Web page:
The morning of the first day, there was a real awkward, tense atmosphere. Usually you start a shoot with an easy scene, and slowly let the ice melt, and everyone gauges each other, so you find a groove as a team.

There’s something to that approach that wasn’t true to the spirit I hoped we’d soak Kidnap Capital in. So I made us start with the very first scene in the film, when the pollos get pushed into the room, hurt, beaten and stripped down for the first time.

It was a bad decision for our schedule, but the right one for the “experience.” So we blocked the first scene, everyone in robes, minimal crew on set. We set the tone. The scene was gonna require everyone to strip, and dig into dark, emotional stuff. A lot of the actors knew that it would put them in a vulnerable state of mind.

It was slow, serious and tedious; everyone feeling everyone out.

We sent the actors out to light the scene, and when they came back in, I was waiting for them in my underwear, with some notes on what had changed. Rhys Brisbin, the key grip, was in underwear behind the jib arm, serious as hell, ready to go.

They didn’t expect that. It was good. We broke the ice. Everyone got comfortable, and we all knew we were in it together.

Cast and crew get intimate while making Kidnap Capital

Actor Pedro Miguel Arce (center) takes in the “Chicken Room” set of the drop house, as Key Grip Rhys Brisbin and Focus Puller Dave T. Sheridan set up a shot in the background

By the end of the show everyone was walking around the house like it was our real house, not a set. The pollos were often in underwear even when not filming. We were living a pretty intense experience and it was going fast. (But you should’ve seen the neighbors’ faces when they saw 15 bloody, dirty “migrants” having lunch on the front lawn with no shirts on. You don’t see that everyday in Etobicoke!)

Camerawork and Cutting

Boris and I crafted a visual approach around the concept of making people live the drop house experience through a pollo’s eyes. We blocked the scenes from the point of view of the main migrant in the scene, always. Same in post: Julia cut Kidnap Capital from the pollo‘s perspectives. There’s no “film” cuts in there; it’s all driven from what you would discover slowly if you were pushed into that basement for the first time.

For her, like for Boris and the cinematography, that meant an out-of-the-ordinary approach. I wanted to shoot close, on wide lenses. Wide lenses made the drop house seem like it was surrounding the characters, like a web that was closing in.

I don’t know about you, but if I was beat up, naked and locked up in an old, barricaded room, I’d be super-sensitive to everything around me. Every little noise would alarm me. So I wanted to be that immediate with the characters. In tech terms, we set out to be the absolute closest we could get before the lens distorted the face. Even the tiniest, subtlest emotion would register.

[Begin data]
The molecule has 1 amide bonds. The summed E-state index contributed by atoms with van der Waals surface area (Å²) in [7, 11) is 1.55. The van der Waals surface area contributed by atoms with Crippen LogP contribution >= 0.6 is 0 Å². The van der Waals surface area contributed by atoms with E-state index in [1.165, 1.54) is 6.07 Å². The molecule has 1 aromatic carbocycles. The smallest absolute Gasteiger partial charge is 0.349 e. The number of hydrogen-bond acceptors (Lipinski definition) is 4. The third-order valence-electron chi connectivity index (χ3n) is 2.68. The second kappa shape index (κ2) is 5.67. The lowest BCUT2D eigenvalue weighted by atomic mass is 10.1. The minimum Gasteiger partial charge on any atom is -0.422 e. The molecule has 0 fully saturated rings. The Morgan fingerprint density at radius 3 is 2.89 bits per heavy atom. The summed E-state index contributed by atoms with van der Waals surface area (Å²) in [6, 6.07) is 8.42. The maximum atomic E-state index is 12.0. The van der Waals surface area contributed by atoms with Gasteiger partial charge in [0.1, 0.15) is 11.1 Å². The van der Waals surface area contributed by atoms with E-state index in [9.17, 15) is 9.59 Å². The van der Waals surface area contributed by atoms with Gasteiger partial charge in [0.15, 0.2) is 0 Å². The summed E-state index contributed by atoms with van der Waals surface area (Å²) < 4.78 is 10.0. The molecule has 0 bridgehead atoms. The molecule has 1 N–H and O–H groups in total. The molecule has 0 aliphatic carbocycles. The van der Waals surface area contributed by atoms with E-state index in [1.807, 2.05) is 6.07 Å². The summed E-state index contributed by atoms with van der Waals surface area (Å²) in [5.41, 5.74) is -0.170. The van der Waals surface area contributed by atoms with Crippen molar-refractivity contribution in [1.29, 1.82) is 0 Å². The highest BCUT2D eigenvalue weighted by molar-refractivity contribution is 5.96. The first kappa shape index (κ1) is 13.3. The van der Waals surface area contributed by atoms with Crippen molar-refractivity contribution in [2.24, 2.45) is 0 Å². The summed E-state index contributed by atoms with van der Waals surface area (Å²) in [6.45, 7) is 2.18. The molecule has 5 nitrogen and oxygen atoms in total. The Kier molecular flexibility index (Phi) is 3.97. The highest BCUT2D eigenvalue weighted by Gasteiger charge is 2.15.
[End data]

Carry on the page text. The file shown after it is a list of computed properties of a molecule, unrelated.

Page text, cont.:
Again, it left no technical alternatives for poor Boris. And no chances of hitting the wrong notes for the actors, never mind the fact that they had to act with a camera inches from their faces. But they all took it on and fed from it. Instead of fighting it, Boris let all those restrictions inform his approach, and it’s not for nothing he keeps getting cinematography nods for the film. It really has soul. I get comments about every single actor, how their pain was played just right, and Julia got an editing nod in Madrid.

“Migrant Cam”

I was afraid that our close-cam approach would end up affecting the organic sensibility it was designed to capture. So we pushed it one more step.

Before production I called camera operator Joe Turner, and I told him, “Joey, I’m sorry, but you’re off the A camera. I’m putting you on the cast list.” He was a bit shaken at first, but we came up with an idea where he was gonna be “acting” with the rest of the cast, in our own crazy way.

His assignment became hugely creative. He had to “react” to the performance. Usually we pre-mark everything in the camera department—you know, “you pull out from two feet to six feet when the actor turns around,” etc. On Kidnap, I wanted Joe to “feel” what the actor was doing. If suddenly it felt more intense, he’d have to tighten up and get closer, and vice versa. If he felt them getting powerful, he’d drift lower to make them seem like they were growing.

On a regular film a camera operator’s pride is in making every take looks the absolute same on camera, so the director can use the perfect performance, and not worry that the camera didn’t get to where it needed to be. But on this, because Joe was reacting, attentively watching the scene and the emotions, just reacting off of what he saw, no two takes were ever the same, because we’d affect things between takes, and performance intensity would change. All the factors have a compound effect on screen that’s why there’s so much feeling in the visuals of the film.

They demolished the house two days after we wrapped. We had gutted it, and turned it into a real monster, a drop house with its own personality that engulfed us all and pushed everyone to their professional limits. It was special, and stressful. You don’t lose 35 pounds in three weeks if things aren’t stressful!

We created it, and at the end it disappeared. But it remains on film forever. MM

Kidnap Capital screens at Bogocine (Festival de Cine de Bogotá), which runs October 18-26, 2016.

Top image: Director Felipe Rodriguez (L) with Johnathan Sousa as “Manolo” and Pedro Miguel Arce as “Pedro.”